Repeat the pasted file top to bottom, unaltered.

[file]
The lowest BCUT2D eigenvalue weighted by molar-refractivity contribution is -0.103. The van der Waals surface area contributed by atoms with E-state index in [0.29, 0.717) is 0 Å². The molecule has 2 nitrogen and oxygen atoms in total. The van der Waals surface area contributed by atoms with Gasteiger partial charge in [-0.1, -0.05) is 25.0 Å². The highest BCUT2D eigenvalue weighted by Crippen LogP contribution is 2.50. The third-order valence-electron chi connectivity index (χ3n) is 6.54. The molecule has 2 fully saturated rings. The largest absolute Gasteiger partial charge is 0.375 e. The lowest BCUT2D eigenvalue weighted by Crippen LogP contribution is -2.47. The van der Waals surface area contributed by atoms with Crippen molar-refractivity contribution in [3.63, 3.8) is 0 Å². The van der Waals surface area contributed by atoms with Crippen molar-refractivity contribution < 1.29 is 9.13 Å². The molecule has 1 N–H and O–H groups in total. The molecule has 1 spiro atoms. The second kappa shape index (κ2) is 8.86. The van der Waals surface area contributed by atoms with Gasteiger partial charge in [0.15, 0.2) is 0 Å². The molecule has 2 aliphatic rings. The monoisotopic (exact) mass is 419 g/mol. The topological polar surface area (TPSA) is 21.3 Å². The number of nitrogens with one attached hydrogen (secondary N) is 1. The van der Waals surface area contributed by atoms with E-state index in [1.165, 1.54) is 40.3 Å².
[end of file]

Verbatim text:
The lowest BCUT2D eigenvalue weighted by molar-refractivity contribution is -0.103. The van der Waals surface area contributed by atoms with E-state index in [0.29, 0.717) is 0 Å². The molecule has 2 nitrogen and oxygen atoms in total. The van der Waals surface area contributed by atoms with Gasteiger partial charge in [-0.1, -0.05) is 25.0 Å². The highest BCUT2D eigenvalue weighted by Crippen LogP contribution is 2.50. The third-order valence-electron chi connectivity index (χ3n) is 6.54. The molecule has 2 fully saturated rings. The largest absolute Gasteiger partial charge is 0.375 e. The lowest BCUT2D eigenvalue weighted by Crippen LogP contribution is -2.47. The van der Waals surface area contributed by atoms with Crippen molar-refractivity contribution in [3.63, 3.8) is 0 Å². The van der Waals surface area contributed by atoms with Crippen molar-refractivity contribution < 1.29 is 9.13 Å². The molecule has 1 N–H and O–H groups in total. The molecule has 1 spiro atoms. The second kappa shape index (κ2) is 8.86. The van der Waals surface area contributed by atoms with Gasteiger partial charge in [0.15, 0.2) is 0 Å². The molecule has 2 aliphatic rings. The monoisotopic (exact) mass is 419 g/mol. The topological polar surface area (TPSA) is 21.3 Å². The number of nitrogens with one attached hydrogen (secondary N) is 1. The van der Waals surface area contributed by atoms with E-state index in [1.165, 1.54) is 40.3 Å².